for laying the groundwork on which the ‘Democratic Peace Theory’ is founded, and as for individual influence, it’s best noted that he promoted moral and free thinking, in absence of authority.
Martin Luther King
American Minister, 1929 – 1968
for living “the Dream” that made him a famous positive force by preaching equality and human rights for all, during every single minute of his life, with every breath, and by all available non-violent means.
John Lennon
English Musician, 1940 – 1980
for using his immensely popular music to promote the spread of a more accepting, tolerant, peaceful, loving and healthy society, knowing very well the impact that his own popularity could make.
Nelson Mandela
South African Political Leader, 1918 – 2013
for never giving up on the idea of a liberation of blacks in South Africa and the urgency that came with it, and to finally see it through despite his own imprisonment and personal sacrifices.
Mary Teresa Bojaxhiu, aka. Mother Teresa
Albanian-Indian Nun, 1910 – 1997
for her altruistic work with the most destitute members of the communities she served, regardless of politically induced criticism, and for giving hope to otherwise largely neglected individuals.
Linus and Ava Pauling
American Chemist, 1901 – 1994 and American Human Rights Activist, 1903 – 1981
for becoming outspoken activists against testing and the use of nuclear weapons, and for recognizing the need to end all wars and their detriments to mankind.
Gene Roddenberry
American Television Producer 1921 – 1991
for the inception of the ‘Star Trek’ TV show that’s set within a future peaceful society, and for being the catalyst for the fictional characters of Capt. Jean Luc Picard and Capt. Kathryn Janeway.
Fred McFeely Rogers, aka. Mister Rogers
American TV Personality, 1928 – 2003
for recognizing the importance of and implementing psychologically and emotionally uplifting children’s programming, and for being everybody’s best neighbor.
Jalal ad-Din Muhammad Rumi, aka. Rumi
Persian Poet, 1207 – 1273
for his teachings of encompassing love within all living things, and for encouraging others to seek their ideal form: a human being with humility, faith, kindness, servitude and acceptance.
Anwar el-Sadat
Egyptian President, 1918 – 1981
for successfully trying to steer his country towards peace with neighboring Israel, and for leaving himself open for communication with Menachem Begin, to form a better morale in the region.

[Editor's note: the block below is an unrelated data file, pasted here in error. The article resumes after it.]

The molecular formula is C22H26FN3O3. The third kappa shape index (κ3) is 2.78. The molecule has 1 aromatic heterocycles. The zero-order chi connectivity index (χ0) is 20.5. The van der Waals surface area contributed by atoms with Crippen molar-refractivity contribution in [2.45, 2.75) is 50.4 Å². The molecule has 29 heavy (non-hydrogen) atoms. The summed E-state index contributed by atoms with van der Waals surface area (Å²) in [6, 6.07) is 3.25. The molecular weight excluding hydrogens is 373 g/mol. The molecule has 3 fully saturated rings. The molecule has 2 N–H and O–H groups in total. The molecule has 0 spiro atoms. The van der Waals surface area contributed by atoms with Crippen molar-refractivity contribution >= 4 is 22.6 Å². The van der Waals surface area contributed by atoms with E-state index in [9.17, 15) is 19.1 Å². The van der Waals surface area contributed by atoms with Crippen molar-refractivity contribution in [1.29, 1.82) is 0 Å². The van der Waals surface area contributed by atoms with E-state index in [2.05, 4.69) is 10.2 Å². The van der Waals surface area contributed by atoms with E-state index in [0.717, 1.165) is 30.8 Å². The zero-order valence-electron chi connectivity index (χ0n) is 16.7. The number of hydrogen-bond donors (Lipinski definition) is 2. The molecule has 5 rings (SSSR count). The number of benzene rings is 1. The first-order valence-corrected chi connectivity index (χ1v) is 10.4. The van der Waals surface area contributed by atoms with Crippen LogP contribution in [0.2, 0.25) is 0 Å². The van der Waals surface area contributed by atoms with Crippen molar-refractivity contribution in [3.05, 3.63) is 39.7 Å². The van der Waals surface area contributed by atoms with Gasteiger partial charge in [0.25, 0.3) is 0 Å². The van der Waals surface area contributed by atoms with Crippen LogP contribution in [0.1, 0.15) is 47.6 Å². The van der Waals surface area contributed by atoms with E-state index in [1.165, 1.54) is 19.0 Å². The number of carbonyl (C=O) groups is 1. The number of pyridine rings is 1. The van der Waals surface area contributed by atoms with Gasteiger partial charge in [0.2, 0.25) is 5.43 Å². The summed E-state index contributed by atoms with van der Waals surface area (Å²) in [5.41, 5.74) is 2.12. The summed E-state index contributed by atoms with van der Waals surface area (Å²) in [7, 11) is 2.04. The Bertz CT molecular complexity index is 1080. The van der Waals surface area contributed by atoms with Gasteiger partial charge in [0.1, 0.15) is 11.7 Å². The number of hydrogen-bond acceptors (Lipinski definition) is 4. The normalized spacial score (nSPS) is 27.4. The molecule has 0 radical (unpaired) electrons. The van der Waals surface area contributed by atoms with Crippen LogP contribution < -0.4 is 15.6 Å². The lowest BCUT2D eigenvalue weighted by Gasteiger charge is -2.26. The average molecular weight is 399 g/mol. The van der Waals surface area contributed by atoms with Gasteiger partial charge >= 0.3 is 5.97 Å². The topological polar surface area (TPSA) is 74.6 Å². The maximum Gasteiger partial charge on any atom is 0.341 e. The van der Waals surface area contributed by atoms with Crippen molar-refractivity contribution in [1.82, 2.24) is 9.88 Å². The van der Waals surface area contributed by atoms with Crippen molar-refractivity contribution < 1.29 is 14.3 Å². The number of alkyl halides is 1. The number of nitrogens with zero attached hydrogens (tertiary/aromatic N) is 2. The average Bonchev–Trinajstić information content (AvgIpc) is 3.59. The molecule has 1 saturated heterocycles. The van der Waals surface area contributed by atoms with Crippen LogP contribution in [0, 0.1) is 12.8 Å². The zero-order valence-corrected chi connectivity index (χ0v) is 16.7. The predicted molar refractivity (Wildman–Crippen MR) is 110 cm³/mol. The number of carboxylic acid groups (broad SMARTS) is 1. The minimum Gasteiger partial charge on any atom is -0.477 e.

Antoine de Saint-Exupery
French Aristocrat, 1900 – 1944
for inspiring millions of readers, helping them to recognize and deal with their emotions through his fictional character of “The Little Prince”, while piloting through a major atrocious war himself.
Br. Roger Schütz
Swiss Monk and Prior, 1915 – 2005
for embracing the notion of poverty and humility as crucial ingredients for a life of peace and kindness, even during a climate of dangerous international conflict and betrayal of human rights.
Albert Schweitzer
German French Humanitarian, 1875 – 1965
for his continuous effort to help others through his countless humanitarian missions in both Europe and Africa with great compassion for the poor and infirm, while being a constant critic of colonialism.
Theodore Geisel, aka. Dr. Seuss
American Children’s Author, 1904 – 1991
for caring enough about all our children to figure out a way to easily and humorously convey humanity, morals and positive thinking through the characters of stories in his many children’s books.
Ben Stein
American Lawyer and Writer, born 1944
for his voice of justice and reason on important socioeconomic concerns, as well as being an outspoken defender of human liberties, equality and the compassion for all life.
Desmond Tutu
South African Archbishop, born 1931
for his role in overturning Apartheid, bringing his discussions and pleas to the international community and garnering support for the liberation and independence of blacks in South Africa.
Laozi, aka. Lao Tzu
Chinese Philosopher, ca. 6th – 4th Century BC
for positively influencing and guiding seekers of truth and light, by way of his numerous sensible writings and delicate philosophy, thus inspiring readers to think free and to think further.
Lady Diana Spencer, Princess of Wales
British Princess, 1961 – 1997
for seeing to her charitable work with compassion, humility and grace, having been fully aware of the positive impact of her name recognition while using it to further those causes close to her heart.
Elie Wiesel
Romanian-American Writer, 1928 – 2016
for his constant message and urgent plea for a more humane society, tirelessly defending human rights, dignity and civility, even and especially in the face of difficult times.

 

A special section of the museum belongs to those who have taught us about peaceful coexistence and unconditional love for others. They include world wide recognizable names as well as local heroes, whether they are famous or humbly doing their work in silent servitude.

We wish to honor their their tireless effort on behalf of humanity and the greater good, and we hope that this list continues to grow into eternity.